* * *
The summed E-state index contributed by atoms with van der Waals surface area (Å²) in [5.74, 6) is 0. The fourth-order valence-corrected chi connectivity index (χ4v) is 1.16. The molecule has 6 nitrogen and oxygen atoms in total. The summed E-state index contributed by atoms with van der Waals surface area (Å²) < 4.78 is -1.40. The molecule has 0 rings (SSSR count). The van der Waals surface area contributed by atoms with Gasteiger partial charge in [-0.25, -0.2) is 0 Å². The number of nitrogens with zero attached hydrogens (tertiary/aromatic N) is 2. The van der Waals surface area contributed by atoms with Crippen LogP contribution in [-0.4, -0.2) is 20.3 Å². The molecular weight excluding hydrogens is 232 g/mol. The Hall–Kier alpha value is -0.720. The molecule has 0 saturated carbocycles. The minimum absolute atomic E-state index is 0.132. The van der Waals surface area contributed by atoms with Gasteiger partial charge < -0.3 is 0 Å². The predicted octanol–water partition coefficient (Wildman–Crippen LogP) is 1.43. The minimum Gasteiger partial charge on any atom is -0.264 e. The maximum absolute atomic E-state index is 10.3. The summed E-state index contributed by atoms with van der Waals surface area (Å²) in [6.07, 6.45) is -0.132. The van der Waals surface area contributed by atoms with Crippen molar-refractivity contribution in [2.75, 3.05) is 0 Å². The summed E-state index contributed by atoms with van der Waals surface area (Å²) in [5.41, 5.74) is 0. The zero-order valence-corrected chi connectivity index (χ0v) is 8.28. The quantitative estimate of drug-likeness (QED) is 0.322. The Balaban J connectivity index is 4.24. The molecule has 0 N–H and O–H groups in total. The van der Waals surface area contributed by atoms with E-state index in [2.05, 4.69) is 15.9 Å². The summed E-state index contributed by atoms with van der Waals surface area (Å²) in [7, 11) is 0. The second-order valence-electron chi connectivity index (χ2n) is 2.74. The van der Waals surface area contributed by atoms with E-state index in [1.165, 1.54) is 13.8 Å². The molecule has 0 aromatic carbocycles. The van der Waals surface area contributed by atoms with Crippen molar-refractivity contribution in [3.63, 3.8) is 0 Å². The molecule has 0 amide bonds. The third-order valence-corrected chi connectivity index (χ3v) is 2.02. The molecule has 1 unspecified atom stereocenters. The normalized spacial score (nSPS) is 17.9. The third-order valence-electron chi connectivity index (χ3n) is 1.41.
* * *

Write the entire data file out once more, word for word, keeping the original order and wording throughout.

The summed E-state index contributed by atoms with van der Waals surface area (Å²) in [5.74, 6) is 0. The fourth-order valence-corrected chi connectivity index (χ4v) is 1.16. The molecule has 6 nitrogen and oxygen atoms in total. The summed E-state index contributed by atoms with van der Waals surface area (Å²) < 4.78 is -1.40. The molecule has 0 rings (SSSR count). The van der Waals surface area contributed by atoms with Gasteiger partial charge in [-0.25, -0.2) is 0 Å². The number of nitrogens with zero attached hydrogens (tertiary/aromatic N) is 2. The van der Waals surface area contributed by atoms with Crippen LogP contribution in [-0.4, -0.2) is 20.3 Å². The molecular weight excluding hydrogens is 232 g/mol. The Hall–Kier alpha value is -0.720. The molecule has 0 saturated carbocycles. The minimum absolute atomic E-state index is 0.132. The van der Waals surface area contributed by atoms with Gasteiger partial charge < -0.3 is 0 Å². The predicted octanol–water partition coefficient (Wildman–Crippen LogP) is 1.43. The minimum Gasteiger partial charge on any atom is -0.264 e. The maximum absolute atomic E-state index is 10.3. The summed E-state index contributed by atoms with van der Waals surface area (Å²) in [6.07, 6.45) is -0.132. The van der Waals surface area contributed by atoms with Crippen molar-refractivity contribution in [2.75, 3.05) is 0 Å². The summed E-state index contributed by atoms with van der Waals surface area (Å²) in [5.41, 5.74) is 0. The zero-order valence-corrected chi connectivity index (χ0v) is 8.28. The quantitative estimate of drug-likeness (QED) is 0.322. The Balaban J connectivity index is 4.24. The molecule has 0 N–H and O–H groups in total. The van der Waals surface area contributed by atoms with E-state index in [2.05, 4.69) is 15.9 Å². The summed E-state index contributed by atoms with van der Waals surface area (Å²) in [7, 11) is 0. The second-order valence-electron chi connectivity index (χ2n) is 2.74. The van der Waals surface area contributed by atoms with E-state index in [1.165, 1.54) is 13.8 Å². The molecule has 0 aromatic carbocycles. The van der Waals surface area contributed by atoms with Crippen molar-refractivity contribution in [3.63, 3.8) is 0 Å². The molecule has 0 amide bonds. The third-order valence-corrected chi connectivity index (χ3v) is 2.02. The molecule has 1 unspecified atom stereocenters. The normalized spacial score (nSPS) is 17.9. The third-order valence-electron chi connectivity index (χ3n) is 1.41.